2. In the second enumeration of error, the appellants argue that the trial judge erred in refusing to disqualify himself because of his consideration of the results of the polygraph examination and his prejudicial attitude toward the appellants and their trial counsel.
For reasons stated in Division 3, infra, we hold that the trial judge did not err in considering the results of the polygraph examination. Nor do we find that the trial judge should have disqualified himself because of prejudice toward the appellants and their trial counsel. The record shows that, although this case was fraught with emotion and the trial judge was subjected to overbearing pressure by trial counsel for the appellants in order to prompt him into acting on their habeas corpus petition, 3 the trial judge in fact maintained his impartiality. 4 Under the Georgia Code of Judicial Conduct, Canon 3 C, a judge is required to disqualify himself in a proceeding in which his impartiality might reasonably be questioned, including but not limited to instances where he has a personal bias or prejudice concerning a party. Savage v. Savage, 234 Ga. 853 (218 SE2d 568) (1975). Adjudged by this standard, we find that the trial judge did not err in refusing to disqualify himself in this case.
3. In the third enumeration of error, the appellants argue that the trial judge erred in admitting the results of the polygraph examination administered to the child's natural mother in that this was not expressly stipulated in evidence by counsel for the appellants.
At the hearing below, the trial judge ruled that the appellants' trial counsel had orally agreed for the trial judge to base his ruling in this case on the DFCS report, psychiatric report, and polygraph examination results, all of which had been forwarded by the trial judge to counsel for the parties prior to the trial judge's consideration of these documents. The trial judge ruled that counsel for the appellants had agreed to this in lieu of an evidentiary hearing.
The appellants cite to State v. Chambers, 240 Ga. 76 (239 SE2d 324) (1977), wherein this court ruled, ". . . upon an express stipulation of the parties that they shall be admissible, the results of a lie detector test shall be admissible as evidence. . ."
Here, the trial judge ruled that counsel for the appellants had expressly, albeit orally, stipulated that the results of the lie detector test could be received in evidence. 5 Although we agree that stipulations of this kind generally should be either in writing or made in open court, we are unable to say that the trial judge's ruling that there was an express stipulation here is erroneous. "In a motion to suppress or exclude a polygraph examination, as in a Jackson-Denno hearing, the trial judge is the trier of fact and resolves any and all issues of truthfulness, credibility, and conflicts in the evidence. His decision will not be disturbed in the absence of obvious error." Williams v. State, 148 Ga. App. 55, 56 (250 SE2d 848) (1978).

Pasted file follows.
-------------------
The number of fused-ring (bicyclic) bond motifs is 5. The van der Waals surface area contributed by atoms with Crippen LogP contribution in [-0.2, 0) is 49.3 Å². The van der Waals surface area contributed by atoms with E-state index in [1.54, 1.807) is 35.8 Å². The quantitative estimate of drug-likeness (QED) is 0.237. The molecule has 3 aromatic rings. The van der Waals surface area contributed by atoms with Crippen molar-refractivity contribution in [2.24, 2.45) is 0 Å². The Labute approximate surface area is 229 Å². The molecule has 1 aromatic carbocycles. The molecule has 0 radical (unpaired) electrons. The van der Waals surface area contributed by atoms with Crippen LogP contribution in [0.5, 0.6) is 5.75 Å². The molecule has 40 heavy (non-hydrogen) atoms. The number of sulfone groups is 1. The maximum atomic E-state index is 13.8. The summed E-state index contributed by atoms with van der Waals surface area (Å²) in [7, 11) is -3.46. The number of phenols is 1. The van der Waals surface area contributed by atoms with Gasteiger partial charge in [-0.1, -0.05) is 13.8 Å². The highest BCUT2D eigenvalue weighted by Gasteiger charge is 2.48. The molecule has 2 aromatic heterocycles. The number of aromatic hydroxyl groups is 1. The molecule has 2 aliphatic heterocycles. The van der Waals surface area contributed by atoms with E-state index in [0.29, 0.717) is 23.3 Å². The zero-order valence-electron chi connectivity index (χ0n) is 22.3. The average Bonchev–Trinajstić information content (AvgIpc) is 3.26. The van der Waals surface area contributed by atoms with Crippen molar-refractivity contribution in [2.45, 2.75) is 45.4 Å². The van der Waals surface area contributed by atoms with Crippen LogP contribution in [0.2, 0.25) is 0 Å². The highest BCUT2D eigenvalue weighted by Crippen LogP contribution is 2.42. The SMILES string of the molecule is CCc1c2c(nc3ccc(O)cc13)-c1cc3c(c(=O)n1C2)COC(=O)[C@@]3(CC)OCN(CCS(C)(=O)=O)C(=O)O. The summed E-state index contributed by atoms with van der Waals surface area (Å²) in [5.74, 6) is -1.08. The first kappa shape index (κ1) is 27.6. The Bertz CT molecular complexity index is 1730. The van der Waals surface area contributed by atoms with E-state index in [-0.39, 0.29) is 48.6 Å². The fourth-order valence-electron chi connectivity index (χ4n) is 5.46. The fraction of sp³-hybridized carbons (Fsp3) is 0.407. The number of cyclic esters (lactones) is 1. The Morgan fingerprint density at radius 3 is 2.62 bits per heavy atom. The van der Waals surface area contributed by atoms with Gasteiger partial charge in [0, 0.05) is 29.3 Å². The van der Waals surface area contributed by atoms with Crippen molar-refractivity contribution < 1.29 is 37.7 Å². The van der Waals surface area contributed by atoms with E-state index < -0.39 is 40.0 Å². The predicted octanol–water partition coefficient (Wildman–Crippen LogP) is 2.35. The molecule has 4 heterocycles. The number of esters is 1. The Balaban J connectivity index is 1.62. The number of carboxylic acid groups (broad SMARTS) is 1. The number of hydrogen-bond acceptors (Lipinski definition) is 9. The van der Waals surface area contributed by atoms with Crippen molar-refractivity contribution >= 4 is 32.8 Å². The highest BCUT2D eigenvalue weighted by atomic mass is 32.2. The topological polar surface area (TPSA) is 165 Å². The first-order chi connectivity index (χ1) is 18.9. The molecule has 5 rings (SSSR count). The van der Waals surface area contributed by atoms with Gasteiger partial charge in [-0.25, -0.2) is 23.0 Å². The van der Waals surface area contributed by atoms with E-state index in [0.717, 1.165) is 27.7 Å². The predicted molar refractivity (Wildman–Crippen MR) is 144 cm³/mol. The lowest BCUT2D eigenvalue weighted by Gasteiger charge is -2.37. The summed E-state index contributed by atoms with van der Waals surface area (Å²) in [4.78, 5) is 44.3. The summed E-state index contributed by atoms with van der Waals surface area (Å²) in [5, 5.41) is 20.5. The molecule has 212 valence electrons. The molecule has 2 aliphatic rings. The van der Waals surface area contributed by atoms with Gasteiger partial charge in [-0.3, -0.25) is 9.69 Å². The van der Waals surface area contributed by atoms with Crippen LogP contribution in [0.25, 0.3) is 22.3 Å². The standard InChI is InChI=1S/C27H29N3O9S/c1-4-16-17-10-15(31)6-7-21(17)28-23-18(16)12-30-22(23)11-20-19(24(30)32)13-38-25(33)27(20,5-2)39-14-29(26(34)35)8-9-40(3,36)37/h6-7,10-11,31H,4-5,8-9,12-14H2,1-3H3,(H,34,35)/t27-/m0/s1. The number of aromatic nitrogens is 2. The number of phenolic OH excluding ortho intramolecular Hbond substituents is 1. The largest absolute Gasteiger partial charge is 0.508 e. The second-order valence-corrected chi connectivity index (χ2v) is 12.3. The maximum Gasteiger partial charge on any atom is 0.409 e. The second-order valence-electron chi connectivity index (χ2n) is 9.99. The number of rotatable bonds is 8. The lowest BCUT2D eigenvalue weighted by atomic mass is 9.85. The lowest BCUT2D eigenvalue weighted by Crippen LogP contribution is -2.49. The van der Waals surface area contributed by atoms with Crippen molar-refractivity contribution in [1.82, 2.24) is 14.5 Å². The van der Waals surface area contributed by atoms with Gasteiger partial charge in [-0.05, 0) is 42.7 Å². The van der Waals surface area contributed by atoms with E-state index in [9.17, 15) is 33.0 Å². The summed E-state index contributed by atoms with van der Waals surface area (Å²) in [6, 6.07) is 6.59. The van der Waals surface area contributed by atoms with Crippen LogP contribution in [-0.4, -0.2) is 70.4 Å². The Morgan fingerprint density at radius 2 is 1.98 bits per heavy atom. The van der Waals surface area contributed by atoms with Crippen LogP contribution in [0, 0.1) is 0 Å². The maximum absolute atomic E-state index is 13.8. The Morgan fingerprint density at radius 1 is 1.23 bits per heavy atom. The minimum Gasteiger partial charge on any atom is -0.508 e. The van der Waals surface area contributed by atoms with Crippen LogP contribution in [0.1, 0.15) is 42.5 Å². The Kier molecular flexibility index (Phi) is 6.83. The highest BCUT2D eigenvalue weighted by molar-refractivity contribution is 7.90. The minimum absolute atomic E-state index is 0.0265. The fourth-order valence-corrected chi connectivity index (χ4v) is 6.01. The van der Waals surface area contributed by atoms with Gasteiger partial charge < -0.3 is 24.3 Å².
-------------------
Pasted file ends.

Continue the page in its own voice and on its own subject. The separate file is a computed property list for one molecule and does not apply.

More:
4. In the final enumeration of error, the appellants argue that the record is devoid of evidence that they are unfit as parents. They also contend that, as the child's adoptive parents, they stood in the position of her natural parents and, therefore, it must be shown by clear and convincing evidence that they are unfit before they can be deprived of custody of the child. E.g., Heath v. Martin, 225 Ga. 181(2) (167 SE2d 153) (1969).
We find that it has been shown by clear and convincing evidence that the appellants are unfit as parents. Accordingly, we hold that the trial court did not abuse its discretion in denying their habeas corpus petition for child custody.
M. T. Simmons, Jr., Benjamin Landey, for appellee.
Notes
1  The plaintiffs dispute this. See Division 3, infra.
2  Apparently, trial counsel for the plaintiffs was of the view that, since the defendant's answer and counterclaim had been dismissed, the trial court was required to grant the plaintiffs' petition for habeas corpus without inquiring into their fitness as parents. This would explain a cavalier attitude on counsel's part in having the trial court consider reports containing damaging information concerning his clients.
3  We note that the appellants have employed different counsel to represent them on appeal.
4  In this regard, we note that, after entry of the initial order finding the appellants unfit to have custody, the trial judge gave the appellants 30 days to request an evidentiary hearing, even though their attorney had already rejected such an offer. It also appears that the defendant in the habeas corpus action, the child's natural mother, sought to have the trial judge assume jurisdiction of her petition to set aside the final adoption order. This the trial judge declined to do.
5  It does not appear that the defendant in the habeas corpus action stipulated that the results of the polygraph examination could be received in evidence; however, she dismissed her answer and counterclaim before the trial judge admitted the polygraph examination results.
Glenn Zell, Irwin W. Stolz, Jr., Alan Armstrong, for appellants.
SUBMITTED SEPTEMBER 28, 1979 -- DECIDED NOVEMBER 21, 1979 -- REHEARINGS DENIED DECEMBER 4, 1979 AND DECEMBER 19, 1979.
Friday May 22 02:15 EDT